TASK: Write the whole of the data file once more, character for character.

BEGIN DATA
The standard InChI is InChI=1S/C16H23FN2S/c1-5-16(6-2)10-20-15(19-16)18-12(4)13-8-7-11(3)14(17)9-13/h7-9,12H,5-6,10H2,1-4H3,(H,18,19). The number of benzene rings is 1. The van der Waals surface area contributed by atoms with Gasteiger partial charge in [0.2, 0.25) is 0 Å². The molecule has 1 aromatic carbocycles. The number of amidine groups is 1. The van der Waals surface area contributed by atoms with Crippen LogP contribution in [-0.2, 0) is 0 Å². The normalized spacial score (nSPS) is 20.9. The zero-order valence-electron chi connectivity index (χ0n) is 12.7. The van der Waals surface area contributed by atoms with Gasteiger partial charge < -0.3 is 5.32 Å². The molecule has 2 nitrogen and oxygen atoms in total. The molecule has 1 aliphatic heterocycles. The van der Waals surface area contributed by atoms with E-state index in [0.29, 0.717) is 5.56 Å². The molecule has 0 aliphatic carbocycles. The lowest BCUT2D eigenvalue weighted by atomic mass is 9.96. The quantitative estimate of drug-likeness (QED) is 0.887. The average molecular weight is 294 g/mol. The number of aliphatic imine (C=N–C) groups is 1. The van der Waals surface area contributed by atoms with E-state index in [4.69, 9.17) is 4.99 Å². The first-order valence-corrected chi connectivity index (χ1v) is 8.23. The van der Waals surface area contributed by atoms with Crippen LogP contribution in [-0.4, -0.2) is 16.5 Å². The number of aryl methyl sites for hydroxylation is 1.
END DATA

The standard InChI is InChI=1S/C16H23FN2S/c1-5-16(6-2)10-20-15(19-16)18-12(4)13-8-7-11(3)14(17)9-13/h7-9,12H,5-6,10H2,1-4H3,(H,18,19). The number of benzene rings is 1. The van der Waals surface area contributed by atoms with Gasteiger partial charge in [0.2, 0.25) is 0 Å². The molecule has 1 aromatic carbocycles. The number of amidine groups is 1. The van der Waals surface area contributed by atoms with Crippen LogP contribution in [-0.2, 0) is 0 Å². The normalized spacial score (nSPS) is 20.9. The zero-order valence-electron chi connectivity index (χ0n) is 12.7. The van der Waals surface area contributed by atoms with Gasteiger partial charge < -0.3 is 5.32 Å². The molecule has 2 nitrogen and oxygen atoms in total. The molecule has 1 aliphatic heterocycles. The van der Waals surface area contributed by atoms with E-state index in [0.29, 0.717) is 5.56 Å². The molecule has 0 aliphatic carbocycles. The lowest BCUT2D eigenvalue weighted by atomic mass is 9.96. The quantitative estimate of drug-likeness (QED) is 0.887. The average molecular weight is 294 g/mol. The number of aliphatic imine (C=N–C) groups is 1. The van der Waals surface area contributed by atoms with E-state index in [4.69, 9.17) is 4.99 Å². The first-order valence-corrected chi connectivity index (χ1v) is 8.23. The van der Waals surface area contributed by atoms with Crippen LogP contribution in [-0.4, -0.2) is 16.5 Å². The number of aryl methyl sites for hydroxylation is 1.